What's the best way to use R scripts on the command line (terminal)?


It's very convenient to have R scripts for doing simple plots from the command line. However, running R from bash scripts is not convenient at all. The ideal might be something like



#!/usr/bin/env R

but I haven't been able to make either of those work.

Another option is keeping the scripts purely in R, e.g. script.R, and invoking it with R --file=script.R or similar. However, occasionally a script will rely on obscure command line switches at which point part of the code exists outside the script. Example: sneaking things into R from bash via a local .Rprofile, the desired switches are then everything --vanilla implies except --no-init-file.

Another option is a bash script to store the R flags and be painlessly executable, which then calls the R script. The problem is that this means a single program just got split into two files which now have to be keep in sync, transferred to new machines together, etc.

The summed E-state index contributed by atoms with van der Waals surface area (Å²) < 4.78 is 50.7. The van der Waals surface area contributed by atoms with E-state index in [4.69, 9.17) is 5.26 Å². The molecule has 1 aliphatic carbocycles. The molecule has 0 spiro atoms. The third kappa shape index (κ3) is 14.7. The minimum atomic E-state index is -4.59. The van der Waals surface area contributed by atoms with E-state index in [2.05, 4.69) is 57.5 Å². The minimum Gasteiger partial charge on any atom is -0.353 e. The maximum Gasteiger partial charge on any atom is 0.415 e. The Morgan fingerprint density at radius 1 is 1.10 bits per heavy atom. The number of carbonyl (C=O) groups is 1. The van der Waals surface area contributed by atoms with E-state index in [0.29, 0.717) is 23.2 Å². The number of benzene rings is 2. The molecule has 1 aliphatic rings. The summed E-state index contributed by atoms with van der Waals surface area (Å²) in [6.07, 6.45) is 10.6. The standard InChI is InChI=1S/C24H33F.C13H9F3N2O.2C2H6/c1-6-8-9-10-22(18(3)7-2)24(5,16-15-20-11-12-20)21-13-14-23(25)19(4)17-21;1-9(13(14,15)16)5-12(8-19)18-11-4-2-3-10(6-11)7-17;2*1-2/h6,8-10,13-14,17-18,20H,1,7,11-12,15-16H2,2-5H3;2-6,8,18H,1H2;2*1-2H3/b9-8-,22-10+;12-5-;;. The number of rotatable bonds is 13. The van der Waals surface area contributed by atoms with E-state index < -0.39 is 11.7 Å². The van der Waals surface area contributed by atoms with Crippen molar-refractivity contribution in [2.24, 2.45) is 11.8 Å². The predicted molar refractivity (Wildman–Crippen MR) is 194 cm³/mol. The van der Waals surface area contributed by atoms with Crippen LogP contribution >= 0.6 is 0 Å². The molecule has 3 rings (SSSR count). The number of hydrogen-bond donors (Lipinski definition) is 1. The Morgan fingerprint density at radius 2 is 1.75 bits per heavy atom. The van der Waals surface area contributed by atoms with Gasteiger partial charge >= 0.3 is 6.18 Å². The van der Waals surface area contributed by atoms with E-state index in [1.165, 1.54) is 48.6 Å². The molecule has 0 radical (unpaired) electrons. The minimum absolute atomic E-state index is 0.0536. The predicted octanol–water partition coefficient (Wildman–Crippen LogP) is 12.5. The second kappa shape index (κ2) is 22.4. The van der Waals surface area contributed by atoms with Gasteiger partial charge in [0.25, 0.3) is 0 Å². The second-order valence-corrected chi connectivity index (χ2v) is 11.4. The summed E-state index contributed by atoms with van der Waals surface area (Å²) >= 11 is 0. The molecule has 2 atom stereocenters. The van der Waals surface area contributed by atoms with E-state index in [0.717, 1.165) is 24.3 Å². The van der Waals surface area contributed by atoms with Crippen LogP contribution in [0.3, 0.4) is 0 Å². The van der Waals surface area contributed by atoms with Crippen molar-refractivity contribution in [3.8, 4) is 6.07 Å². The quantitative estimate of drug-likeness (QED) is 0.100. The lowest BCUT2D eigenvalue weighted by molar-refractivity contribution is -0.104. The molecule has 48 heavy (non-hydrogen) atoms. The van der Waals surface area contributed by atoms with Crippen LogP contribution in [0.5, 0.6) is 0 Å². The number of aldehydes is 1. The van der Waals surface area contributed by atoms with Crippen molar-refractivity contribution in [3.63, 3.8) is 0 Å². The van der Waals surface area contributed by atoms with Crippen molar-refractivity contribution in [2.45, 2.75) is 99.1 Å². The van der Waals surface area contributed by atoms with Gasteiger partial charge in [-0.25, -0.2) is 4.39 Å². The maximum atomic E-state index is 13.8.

The option I currently despise least is embedding the R in a bash script:

... # usage message to catch bad input without invoking R
... # any bash pre-processing of input
... # etc
R --random-flags <<RSCRIPT
# R code goes here

Everything's in a single file. It's executable and easily handles arguments. The problem is that combining bash and R like this pretty much eliminates the possibility of any IDE not failing on one or the other, and makes my heart hurt real bad.

Is there some better way I'm missing?

6/7/2017 2:48:32 PM

Accepted Answer

Content of script.r:

#!/usr/bin/env Rscript

args = commandArgs(trailingOnly = TRUE)
message(sprintf("Hello %s", args[1L]))

The first line is the shebang line. It’s best practice to use /usr/bin/env Rscript instead of hard-coding the path to your R installation. Otherwise you risk your script breaking on other computers.

Next, make it executable (on the command line):

chmod +x script.r

Invocation from command line:

./script.r world
# Hello world
7/3/2019 9:24:40 AM

Try littler. littler provides hash-bang (i.e. script starting with #!/some/path) capability for GNU R, as well as simple command-line and piping use.

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